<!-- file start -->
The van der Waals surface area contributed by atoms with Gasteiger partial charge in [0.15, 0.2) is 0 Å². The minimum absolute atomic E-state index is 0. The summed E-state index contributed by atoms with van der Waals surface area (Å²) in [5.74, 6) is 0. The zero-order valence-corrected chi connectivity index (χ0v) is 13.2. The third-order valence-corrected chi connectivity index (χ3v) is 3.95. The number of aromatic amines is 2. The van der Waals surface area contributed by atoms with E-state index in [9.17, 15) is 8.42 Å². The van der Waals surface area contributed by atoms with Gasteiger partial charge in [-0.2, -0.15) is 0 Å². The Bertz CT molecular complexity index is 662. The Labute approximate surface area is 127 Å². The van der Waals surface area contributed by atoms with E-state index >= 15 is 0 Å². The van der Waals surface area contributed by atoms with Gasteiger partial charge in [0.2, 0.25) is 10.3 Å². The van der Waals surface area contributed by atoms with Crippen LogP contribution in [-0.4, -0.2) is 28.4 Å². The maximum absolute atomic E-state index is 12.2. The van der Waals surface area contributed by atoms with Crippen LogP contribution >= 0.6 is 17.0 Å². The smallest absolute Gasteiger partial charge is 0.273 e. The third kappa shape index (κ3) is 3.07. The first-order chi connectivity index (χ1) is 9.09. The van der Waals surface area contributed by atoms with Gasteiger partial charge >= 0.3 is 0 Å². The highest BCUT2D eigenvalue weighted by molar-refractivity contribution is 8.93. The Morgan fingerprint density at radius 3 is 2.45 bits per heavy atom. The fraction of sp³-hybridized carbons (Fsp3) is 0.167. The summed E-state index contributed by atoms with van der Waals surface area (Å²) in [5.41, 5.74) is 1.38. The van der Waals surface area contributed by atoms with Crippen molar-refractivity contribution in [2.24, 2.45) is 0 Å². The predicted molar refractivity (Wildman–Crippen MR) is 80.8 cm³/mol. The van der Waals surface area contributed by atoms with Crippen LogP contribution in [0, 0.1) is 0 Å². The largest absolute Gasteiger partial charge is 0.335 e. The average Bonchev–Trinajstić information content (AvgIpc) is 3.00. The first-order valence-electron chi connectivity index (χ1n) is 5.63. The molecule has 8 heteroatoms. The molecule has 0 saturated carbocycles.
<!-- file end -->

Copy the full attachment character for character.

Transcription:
The van der Waals surface area contributed by atoms with Gasteiger partial charge in [0.15, 0.2) is 0 Å². The minimum absolute atomic E-state index is 0. The summed E-state index contributed by atoms with van der Waals surface area (Å²) in [5.74, 6) is 0. The zero-order valence-corrected chi connectivity index (χ0v) is 13.2. The third-order valence-corrected chi connectivity index (χ3v) is 3.95. The number of aromatic amines is 2. The van der Waals surface area contributed by atoms with E-state index in [9.17, 15) is 8.42 Å². The van der Waals surface area contributed by atoms with Gasteiger partial charge in [-0.2, -0.15) is 0 Å². The Bertz CT molecular complexity index is 662. The Labute approximate surface area is 127 Å². The van der Waals surface area contributed by atoms with E-state index >= 15 is 0 Å². The van der Waals surface area contributed by atoms with Gasteiger partial charge in [0.2, 0.25) is 10.3 Å². The van der Waals surface area contributed by atoms with Crippen LogP contribution in [-0.4, -0.2) is 28.4 Å². The maximum absolute atomic E-state index is 12.2. The van der Waals surface area contributed by atoms with Crippen LogP contribution >= 0.6 is 17.0 Å². The smallest absolute Gasteiger partial charge is 0.273 e. The third kappa shape index (κ3) is 3.07. The first-order chi connectivity index (χ1) is 9.09. The van der Waals surface area contributed by atoms with Gasteiger partial charge >= 0.3 is 0 Å². The highest BCUT2D eigenvalue weighted by molar-refractivity contribution is 8.93. The Morgan fingerprint density at radius 3 is 2.45 bits per heavy atom. The fraction of sp³-hybridized carbons (Fsp3) is 0.167. The summed E-state index contributed by atoms with van der Waals surface area (Å²) in [5.41, 5.74) is 1.38. The van der Waals surface area contributed by atoms with Crippen molar-refractivity contribution in [2.24, 2.45) is 0 Å². The predicted molar refractivity (Wildman–Crippen MR) is 80.8 cm³/mol. The van der Waals surface area contributed by atoms with Crippen LogP contribution in [0, 0.1) is 0 Å². The largest absolute Gasteiger partial charge is 0.335 e. The average Bonchev–Trinajstić information content (AvgIpc) is 3.00. The first-order valence-electron chi connectivity index (χ1n) is 5.63. The molecule has 8 heteroatoms. The molecule has 0 saturated carbocycles.